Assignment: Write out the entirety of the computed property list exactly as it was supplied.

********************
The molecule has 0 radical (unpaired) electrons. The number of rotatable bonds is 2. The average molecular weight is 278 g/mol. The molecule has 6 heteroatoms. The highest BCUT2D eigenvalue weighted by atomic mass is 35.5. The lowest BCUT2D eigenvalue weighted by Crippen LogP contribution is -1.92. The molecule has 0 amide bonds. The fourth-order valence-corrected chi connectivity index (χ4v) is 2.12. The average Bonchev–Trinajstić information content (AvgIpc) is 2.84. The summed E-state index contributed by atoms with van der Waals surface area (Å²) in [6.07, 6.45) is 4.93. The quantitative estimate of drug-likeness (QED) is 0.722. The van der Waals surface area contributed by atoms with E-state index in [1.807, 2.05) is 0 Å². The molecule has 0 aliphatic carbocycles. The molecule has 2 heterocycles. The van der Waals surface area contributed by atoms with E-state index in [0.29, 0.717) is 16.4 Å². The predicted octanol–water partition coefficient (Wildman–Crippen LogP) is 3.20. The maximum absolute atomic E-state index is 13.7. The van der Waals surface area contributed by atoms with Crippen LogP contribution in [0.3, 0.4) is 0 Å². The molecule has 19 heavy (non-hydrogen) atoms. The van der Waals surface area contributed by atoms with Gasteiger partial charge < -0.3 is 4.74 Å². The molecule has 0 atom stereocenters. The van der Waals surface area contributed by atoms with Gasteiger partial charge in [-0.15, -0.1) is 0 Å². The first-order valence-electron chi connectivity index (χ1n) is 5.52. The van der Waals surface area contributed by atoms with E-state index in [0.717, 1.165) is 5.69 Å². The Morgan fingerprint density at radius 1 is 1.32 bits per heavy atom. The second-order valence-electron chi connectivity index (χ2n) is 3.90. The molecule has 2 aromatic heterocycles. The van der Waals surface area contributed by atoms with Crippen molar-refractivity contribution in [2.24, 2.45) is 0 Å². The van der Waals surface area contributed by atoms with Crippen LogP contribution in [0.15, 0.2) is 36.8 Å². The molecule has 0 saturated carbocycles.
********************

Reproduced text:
The molecule has 0 radical (unpaired) electrons. The number of rotatable bonds is 2. The average molecular weight is 278 g/mol. The molecule has 6 heteroatoms. The highest BCUT2D eigenvalue weighted by atomic mass is 35.5. The lowest BCUT2D eigenvalue weighted by Crippen LogP contribution is -1.92. The molecule has 0 amide bonds. The fourth-order valence-corrected chi connectivity index (χ4v) is 2.12. The average Bonchev–Trinajstić information content (AvgIpc) is 2.84. The summed E-state index contributed by atoms with van der Waals surface area (Å²) in [6.07, 6.45) is 4.93. The quantitative estimate of drug-likeness (QED) is 0.722. The van der Waals surface area contributed by atoms with E-state index in [1.807, 2.05) is 0 Å². The molecule has 0 aliphatic carbocycles. The molecule has 2 heterocycles. The van der Waals surface area contributed by atoms with E-state index in [0.29, 0.717) is 16.4 Å². The predicted octanol–water partition coefficient (Wildman–Crippen LogP) is 3.20. The maximum absolute atomic E-state index is 13.7. The van der Waals surface area contributed by atoms with Crippen LogP contribution in [0.3, 0.4) is 0 Å². The molecule has 19 heavy (non-hydrogen) atoms. The van der Waals surface area contributed by atoms with Gasteiger partial charge < -0.3 is 4.74 Å². The molecule has 0 atom stereocenters. The van der Waals surface area contributed by atoms with Gasteiger partial charge in [-0.15, -0.1) is 0 Å². The first-order valence-electron chi connectivity index (χ1n) is 5.52. The van der Waals surface area contributed by atoms with E-state index in [0.717, 1.165) is 5.69 Å². The Morgan fingerprint density at radius 1 is 1.32 bits per heavy atom. The second-order valence-electron chi connectivity index (χ2n) is 3.90. The molecule has 2 aromatic heterocycles. The van der Waals surface area contributed by atoms with Crippen molar-refractivity contribution in [2.24, 2.45) is 0 Å². The van der Waals surface area contributed by atoms with Crippen LogP contribution in [0.15, 0.2) is 36.8 Å². The molecule has 0 saturated carbocycles.